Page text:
How to Write an Express-like API Using Bun.js | by Jimmy leo | Aug, 2022

Working with the new runtime

I came across Youtube to find some interesting tech videos, then I found a video talking about Bun, which is a JavaScript runtime written in Zig. Its itself as an incredibly fast runtime, way faster than Nodejs.

So I decided to give it a try.

Here is how to download bun using the command line:

curl -fsSL | bash

Based on bun’s documentation, this is how you can start an HTTP server from your index.js file:

export default {
fetch(req) {
return new Response("HI!");

In the above code, if the JavaScript file exports a default object with fetch function in it, it will start the server.

Or you can use Bun.serve:

fetch(req) {
return new Response("HI!");

To run the JavaScript file, you can simply execute bun run index.js.

And that’s it! Everything is working…

Photo by James Harrison on Unsplash

However, this API can be a little bit complicated. When the project gets bigger, we need a good way to wrap things up. So, I decided to make an express-like API using bun from scratch. In doing so, anyone who is familiar with ExpressJS is able to jump into bun quickly.

First, we need to handle the request.

We’ll create a BunServer class with an HTTP method in it:

On the HTTP request method function, the first argument path is the path of the request, second is an array of callbacks for handling the request.

Everything goes through the HTTP method will use delegate function to handle.

  • requestMap stores the map of the path and its handler is the user’s business logic to handle the request.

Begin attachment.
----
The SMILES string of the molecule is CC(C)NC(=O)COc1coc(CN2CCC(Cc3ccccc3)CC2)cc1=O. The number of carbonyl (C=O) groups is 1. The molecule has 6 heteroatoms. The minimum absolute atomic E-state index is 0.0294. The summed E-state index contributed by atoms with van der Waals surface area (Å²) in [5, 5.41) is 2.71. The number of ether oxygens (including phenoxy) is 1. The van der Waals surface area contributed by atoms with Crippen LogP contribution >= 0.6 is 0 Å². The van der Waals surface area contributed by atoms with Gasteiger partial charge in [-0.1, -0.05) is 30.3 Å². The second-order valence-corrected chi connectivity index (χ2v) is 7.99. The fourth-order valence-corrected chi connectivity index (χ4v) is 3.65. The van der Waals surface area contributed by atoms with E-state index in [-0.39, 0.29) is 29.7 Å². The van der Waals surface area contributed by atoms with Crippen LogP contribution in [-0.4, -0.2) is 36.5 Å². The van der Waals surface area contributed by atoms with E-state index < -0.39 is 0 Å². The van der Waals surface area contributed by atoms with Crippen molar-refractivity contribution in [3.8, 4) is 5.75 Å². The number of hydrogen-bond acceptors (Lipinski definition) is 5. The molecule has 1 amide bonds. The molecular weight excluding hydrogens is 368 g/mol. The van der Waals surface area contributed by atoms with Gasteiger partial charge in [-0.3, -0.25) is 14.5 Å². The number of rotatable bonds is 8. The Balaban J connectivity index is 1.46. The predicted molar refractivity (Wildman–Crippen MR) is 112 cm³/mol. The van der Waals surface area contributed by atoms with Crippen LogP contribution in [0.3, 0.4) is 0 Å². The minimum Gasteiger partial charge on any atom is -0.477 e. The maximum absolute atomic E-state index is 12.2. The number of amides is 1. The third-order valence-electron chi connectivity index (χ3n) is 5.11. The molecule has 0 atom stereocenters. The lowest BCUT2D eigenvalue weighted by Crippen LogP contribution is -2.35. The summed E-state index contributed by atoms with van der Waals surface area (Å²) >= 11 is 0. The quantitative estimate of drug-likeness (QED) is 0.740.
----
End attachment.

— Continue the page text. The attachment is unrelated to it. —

• middlewares stores all the middlewares that the user declares.

Above is the delegate function, which we store them based on their request method and path and the user’s handler function. So every time user calls the path, we are able to find their corresponding handler.

For instance, we call this API:

curl -X POST 'http://localhost:3000/test

In our requestMap the key will become POST:/test the value is the handler function like (req, res) => { console.log('Donate me pls'); }

To be noted, the functions before the last function inside handlers is middlewares the last function is the actual request handler function.

And that’s how we handler request, pretty simple.

Next is the middleware.

On express, we have a middleware function with signature (req, res, next) it’s a chain of responsibility design pattern.

My implementation is quite simple here, too.


I created a Chain function to handle middleware passing. We have three arguments in our function.

request is the bun request object, we get it from fetch(req) function.

res is the BunResponse object. On bun, we have response object, in order to return response to the client, we need to call

return new Response('hello world', { status: 200 });

But on Express, we return the response by calling:

res.status(200).send('hello world');

In order to achieve this syntax, I create a new class called BunResponse:


Then we create a response object by calling its default constructor: